The Predator Movie Review
Nostalgia claims another victim with The Predator, Shane Black’s flaccid attempt to recapture the awesomeness of the Arnold Schwarzenegger original through pithy one-liners and an abundance of gore. Oh, and annoying characters and an over-reliance on comedy in an attempt to hide just how bad the beloved screenwriter is at directing legit action.
The 1987 film, though not without its humor, is a legitimately ruthless action film that pits hardened soldiers, and eventually just Arnold, against a perfect killing machine.
You’d think that any attempt to recapture the magic of the original would aim to mirror that tone at least just a little.
But no, not Black, who so absorbed in his desire to make people laugh decided to make a movie that has the Predator going against a group of misfit soldiers so crazy and loopy that they literally refer to themselves as “the Loonies.” These men, consisting of the likes of Keegan-Michae Key and Thomas Jane, playing a fit-for-the-80’s-but-probably-offensive-now soldier suffering from Tourette’s Syndrome, basically spend an hour and a half throwing jokes at one another even when faced with imminent death. The Predator is indeed funny, but even the film’s best jokes seem to be drawn from some decades-old journal that Black keeps next to his bed just in case he wakes up in the middle of the night thinking of something off-color to say in some future movie.
Less funny is that the movie’s plot largely makes no sense and bounces its characters around from one set piece to the next like a poorly designed pinball machine, rarely stopping to explain anything or why characters are doing what they are doing (ask Sterling K. Brown what his character is supposed to be and I guarantee he’ll say he has no idea). Olivia Munn’s character goes from frightened scientist to gun-toting badass in the matter of minutes with no explanation whatsoever, but at least that is more of a character arc than is given to star Boyd Holbrook, who looks confused most of the time. Jacob Tremblay plays an autistic savant who is able to decode the Predator technology but feels woefully out of place in what should be an adults-only fight to the death.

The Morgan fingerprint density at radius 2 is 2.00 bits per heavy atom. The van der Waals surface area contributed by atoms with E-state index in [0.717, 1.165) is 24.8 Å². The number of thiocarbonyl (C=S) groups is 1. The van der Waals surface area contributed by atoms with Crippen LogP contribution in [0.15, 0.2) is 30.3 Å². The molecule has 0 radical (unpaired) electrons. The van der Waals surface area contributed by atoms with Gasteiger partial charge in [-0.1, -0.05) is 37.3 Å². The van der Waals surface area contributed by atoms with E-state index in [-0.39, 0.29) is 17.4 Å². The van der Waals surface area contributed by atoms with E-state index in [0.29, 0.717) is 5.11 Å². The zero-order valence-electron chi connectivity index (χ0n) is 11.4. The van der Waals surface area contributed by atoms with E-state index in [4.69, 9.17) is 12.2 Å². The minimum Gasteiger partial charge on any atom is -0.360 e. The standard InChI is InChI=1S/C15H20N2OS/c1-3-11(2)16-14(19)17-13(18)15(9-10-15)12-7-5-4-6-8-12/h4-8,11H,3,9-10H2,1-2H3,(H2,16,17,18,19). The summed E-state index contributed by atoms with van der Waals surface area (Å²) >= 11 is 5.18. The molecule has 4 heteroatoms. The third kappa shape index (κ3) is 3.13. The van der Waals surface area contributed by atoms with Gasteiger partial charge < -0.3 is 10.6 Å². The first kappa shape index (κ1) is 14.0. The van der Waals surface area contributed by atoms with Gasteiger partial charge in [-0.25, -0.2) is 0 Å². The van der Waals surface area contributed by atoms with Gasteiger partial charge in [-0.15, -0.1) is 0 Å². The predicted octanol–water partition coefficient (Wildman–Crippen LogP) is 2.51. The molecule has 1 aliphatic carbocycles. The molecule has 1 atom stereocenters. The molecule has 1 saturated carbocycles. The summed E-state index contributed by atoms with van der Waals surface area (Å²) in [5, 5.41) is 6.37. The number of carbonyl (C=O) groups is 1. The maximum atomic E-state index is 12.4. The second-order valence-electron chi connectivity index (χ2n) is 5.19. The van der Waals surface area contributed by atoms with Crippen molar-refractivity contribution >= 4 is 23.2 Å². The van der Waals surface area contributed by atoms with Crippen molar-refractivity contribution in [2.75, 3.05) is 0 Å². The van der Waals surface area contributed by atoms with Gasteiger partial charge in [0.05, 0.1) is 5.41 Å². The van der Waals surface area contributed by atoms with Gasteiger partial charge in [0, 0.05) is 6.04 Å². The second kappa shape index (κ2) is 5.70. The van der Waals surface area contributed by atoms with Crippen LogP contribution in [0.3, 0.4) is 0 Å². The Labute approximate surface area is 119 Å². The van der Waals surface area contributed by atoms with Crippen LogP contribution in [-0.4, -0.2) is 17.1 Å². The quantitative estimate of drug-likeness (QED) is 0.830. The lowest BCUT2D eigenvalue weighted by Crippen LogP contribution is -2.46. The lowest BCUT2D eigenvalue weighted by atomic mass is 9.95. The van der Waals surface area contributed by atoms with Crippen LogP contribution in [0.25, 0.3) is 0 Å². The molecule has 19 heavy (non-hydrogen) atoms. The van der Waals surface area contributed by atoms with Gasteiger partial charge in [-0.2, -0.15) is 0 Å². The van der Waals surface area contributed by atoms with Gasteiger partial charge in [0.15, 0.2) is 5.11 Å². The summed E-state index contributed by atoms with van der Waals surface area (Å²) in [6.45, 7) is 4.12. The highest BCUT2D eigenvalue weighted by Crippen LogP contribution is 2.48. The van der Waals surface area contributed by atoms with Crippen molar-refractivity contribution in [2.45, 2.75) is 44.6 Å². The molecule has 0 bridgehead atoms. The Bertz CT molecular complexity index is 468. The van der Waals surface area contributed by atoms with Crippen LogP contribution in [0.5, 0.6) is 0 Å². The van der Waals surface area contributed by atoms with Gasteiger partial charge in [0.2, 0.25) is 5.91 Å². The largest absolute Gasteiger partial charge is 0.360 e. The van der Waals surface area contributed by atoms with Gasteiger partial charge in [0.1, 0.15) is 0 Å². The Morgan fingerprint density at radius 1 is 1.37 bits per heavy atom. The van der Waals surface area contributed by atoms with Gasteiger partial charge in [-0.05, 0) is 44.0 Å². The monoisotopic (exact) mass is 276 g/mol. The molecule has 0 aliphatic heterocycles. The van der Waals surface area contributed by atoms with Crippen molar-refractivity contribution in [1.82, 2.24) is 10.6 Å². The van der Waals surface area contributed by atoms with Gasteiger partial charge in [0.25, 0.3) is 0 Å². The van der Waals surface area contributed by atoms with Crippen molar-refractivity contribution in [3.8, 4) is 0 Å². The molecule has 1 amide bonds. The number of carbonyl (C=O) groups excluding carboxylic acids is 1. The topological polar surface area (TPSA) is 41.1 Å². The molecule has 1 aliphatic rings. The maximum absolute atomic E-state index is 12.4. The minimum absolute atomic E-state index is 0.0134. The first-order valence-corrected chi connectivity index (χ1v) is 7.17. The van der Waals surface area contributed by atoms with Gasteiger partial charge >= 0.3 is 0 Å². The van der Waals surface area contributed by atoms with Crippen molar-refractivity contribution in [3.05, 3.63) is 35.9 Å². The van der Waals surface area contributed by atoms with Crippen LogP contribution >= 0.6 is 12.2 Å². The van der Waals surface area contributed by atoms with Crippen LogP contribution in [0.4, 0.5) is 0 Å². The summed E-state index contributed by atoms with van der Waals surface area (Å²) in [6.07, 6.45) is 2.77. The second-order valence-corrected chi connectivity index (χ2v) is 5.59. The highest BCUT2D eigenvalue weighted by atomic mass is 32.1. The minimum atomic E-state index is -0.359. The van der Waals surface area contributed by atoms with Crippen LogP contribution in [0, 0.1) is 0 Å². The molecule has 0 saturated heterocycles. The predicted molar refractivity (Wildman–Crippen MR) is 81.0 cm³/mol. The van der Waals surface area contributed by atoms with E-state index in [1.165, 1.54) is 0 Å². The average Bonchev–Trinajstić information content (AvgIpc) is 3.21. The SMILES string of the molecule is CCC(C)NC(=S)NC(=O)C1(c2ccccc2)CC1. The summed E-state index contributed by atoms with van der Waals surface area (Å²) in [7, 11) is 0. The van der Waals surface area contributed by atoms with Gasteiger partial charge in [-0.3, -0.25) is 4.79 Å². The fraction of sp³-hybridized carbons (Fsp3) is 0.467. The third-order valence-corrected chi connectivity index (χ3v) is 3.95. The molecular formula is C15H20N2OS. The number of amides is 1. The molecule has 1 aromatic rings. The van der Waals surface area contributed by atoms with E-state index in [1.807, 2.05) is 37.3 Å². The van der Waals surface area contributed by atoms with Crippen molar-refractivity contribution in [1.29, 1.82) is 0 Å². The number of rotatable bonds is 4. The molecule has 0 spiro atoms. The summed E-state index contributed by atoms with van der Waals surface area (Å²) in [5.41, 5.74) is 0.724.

The Predator isn’t without its action and gore, and in fact it has plenty of both. From a sheer quantity perspective, Black keeps his movie churning, if not lurching forward, with a gleeful amount of absolutely bloody killings.
But it all feels lazy, as if a) Black is more interested in the comedy than the action; and b) Black just isn’t a very good action director.
The action gets worse as the movie progresses, culminating in a finale that you expect may at least attempt to mirror the greatness of Arnold’s showdown back in the 80’s but turns out to be a pathetically cheesy gun battle that barely holds your interest. Between the so-so visual effects and the film’s constantly changing tone, it’s almost impossible to get engrossed in what is happening, let alone care for any of the characters.
Despite all its faults, The Predator is moderately entertaining if only because Black never stops to let you question what the hell you’re watching in the moment, but upon further reflection it seems violently opposed to trying to top, let alone match, the intensity of the original. It’s a lazy, sloppy film (the editing, yuck) that will nonetheless win over less discerning fans who are looking for lots of action and plenty of blood--but that is hardly worthy of praise.
Review by Erik Samdahl unless otherwise indicated.